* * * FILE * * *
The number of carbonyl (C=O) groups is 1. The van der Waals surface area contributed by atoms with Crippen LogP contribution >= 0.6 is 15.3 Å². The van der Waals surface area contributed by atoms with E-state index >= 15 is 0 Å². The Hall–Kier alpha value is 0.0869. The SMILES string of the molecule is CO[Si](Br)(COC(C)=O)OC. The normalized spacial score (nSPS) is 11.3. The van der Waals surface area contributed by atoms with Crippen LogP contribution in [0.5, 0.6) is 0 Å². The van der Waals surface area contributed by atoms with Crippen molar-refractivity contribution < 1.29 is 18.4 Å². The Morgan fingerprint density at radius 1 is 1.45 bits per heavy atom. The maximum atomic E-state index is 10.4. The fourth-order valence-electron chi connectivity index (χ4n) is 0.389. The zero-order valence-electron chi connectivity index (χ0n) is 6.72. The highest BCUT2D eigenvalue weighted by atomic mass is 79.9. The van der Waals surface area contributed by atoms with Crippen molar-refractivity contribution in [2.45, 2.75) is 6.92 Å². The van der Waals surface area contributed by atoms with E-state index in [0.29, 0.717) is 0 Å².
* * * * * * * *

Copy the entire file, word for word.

The number of carbonyl (C=O) groups is 1. The van der Waals surface area contributed by atoms with Crippen LogP contribution >= 0.6 is 15.3 Å². The van der Waals surface area contributed by atoms with E-state index >= 15 is 0 Å². The Hall–Kier alpha value is 0.0869. The SMILES string of the molecule is CO[Si](Br)(COC(C)=O)OC. The normalized spacial score (nSPS) is 11.3. The van der Waals surface area contributed by atoms with Crippen LogP contribution in [0.5, 0.6) is 0 Å². The van der Waals surface area contributed by atoms with Crippen molar-refractivity contribution < 1.29 is 18.4 Å². The Morgan fingerprint density at radius 1 is 1.45 bits per heavy atom. The maximum atomic E-state index is 10.4. The fourth-order valence-electron chi connectivity index (χ4n) is 0.389. The zero-order valence-electron chi connectivity index (χ0n) is 6.72. The highest BCUT2D eigenvalue weighted by atomic mass is 79.9. The van der Waals surface area contributed by atoms with Crippen molar-refractivity contribution in [2.45, 2.75) is 6.92 Å². The van der Waals surface area contributed by atoms with E-state index in [0.29, 0.717) is 0 Å².